Storing pots and pans upright with the lids on top leaves wasted space around each item. Keeping the lid on top of the pot makes it impossible to nest other pots on top of that one, which also wastes space.
Solution: The same size cabinet can store many more pots and pans if they are stored separate from the lids and on their side. Install a cookware organizer with slide-out compartments so you can realistically position pots and pans on their side and save space. Use the top shelf to keep all the lids together close to the pot or pan beneath it.Continue to 05 of 10 below.
05 of 10
Utilizing an Organizer for Silverware But Not Cooking Utensils
It’s smart to store commonly used cooking utensils in a nice container on the countertop. However, there are a ton of unsightly cooking utensils that will make your kitchen look cluttered if you leave them out. Tossing them in the drawer is not the best way to handle these miscellaneous items.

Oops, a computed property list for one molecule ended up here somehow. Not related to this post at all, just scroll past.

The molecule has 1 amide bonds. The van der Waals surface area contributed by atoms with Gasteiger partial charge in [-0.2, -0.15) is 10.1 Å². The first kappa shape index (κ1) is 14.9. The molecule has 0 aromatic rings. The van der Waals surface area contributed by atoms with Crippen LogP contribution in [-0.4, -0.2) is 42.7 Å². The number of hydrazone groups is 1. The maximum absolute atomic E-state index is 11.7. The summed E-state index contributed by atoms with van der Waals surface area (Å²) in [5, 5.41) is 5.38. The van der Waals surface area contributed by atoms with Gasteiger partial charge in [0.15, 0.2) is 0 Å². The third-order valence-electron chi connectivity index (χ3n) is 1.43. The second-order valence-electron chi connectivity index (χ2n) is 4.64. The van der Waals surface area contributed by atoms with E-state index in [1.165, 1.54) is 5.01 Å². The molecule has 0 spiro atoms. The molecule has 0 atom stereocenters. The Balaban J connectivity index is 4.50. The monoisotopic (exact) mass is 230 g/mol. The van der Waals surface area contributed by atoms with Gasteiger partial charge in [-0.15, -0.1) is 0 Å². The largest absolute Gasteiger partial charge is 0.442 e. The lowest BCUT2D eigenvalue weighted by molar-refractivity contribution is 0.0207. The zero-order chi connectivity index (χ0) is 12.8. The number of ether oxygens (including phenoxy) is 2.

Solution: Resist the urge to just toss these utensils into a drawer and organize them instead. By adding an additional utensil organizer, It will be much easier to find what you’re looking for in the middle of cooking a meal.Continue to 06 of 10 below.
06 of 10
Stashing Take-Out Condiments and Utensils
Sometimes hanging onto to-go products makes sense, like if you’re an avid camper or you reuse take-out cutlery in your kid’s lunch boxes. But if you save items like ketchup packages, salt and pepper packets, and plastic cutlery every time you go out but haven’t used any of it in more than six months, it’s time to toss it.
Solution: Consider recycling or donating wrapped cutlery (or bring it into your work lunchroom) and toss all those soy packages and condiments. If you find yourself using these products more regularly, only keep enough on hand to fill a mug and label it. Challenge yourself to get rid of the rest.Continue to 07 of 10 below.
07 of 10
Stacking Bakeware Instead of Storing It Vertically
If you stack bakeware one on top of the other under the stove or on a shelf, you’ll have a hard time getting what you need out without disrupting the entire pile.
Solution: There are a lot of ways to store bakeware vertically, like lining them in a decorative basket or wooden crate. Another viable option is to convert a plate rack to keep these items upright inside a kitchen cabinet.Continue to 08 of 10 below.
08 of 10
Hanging Onto Items Instead of Throwing Them Out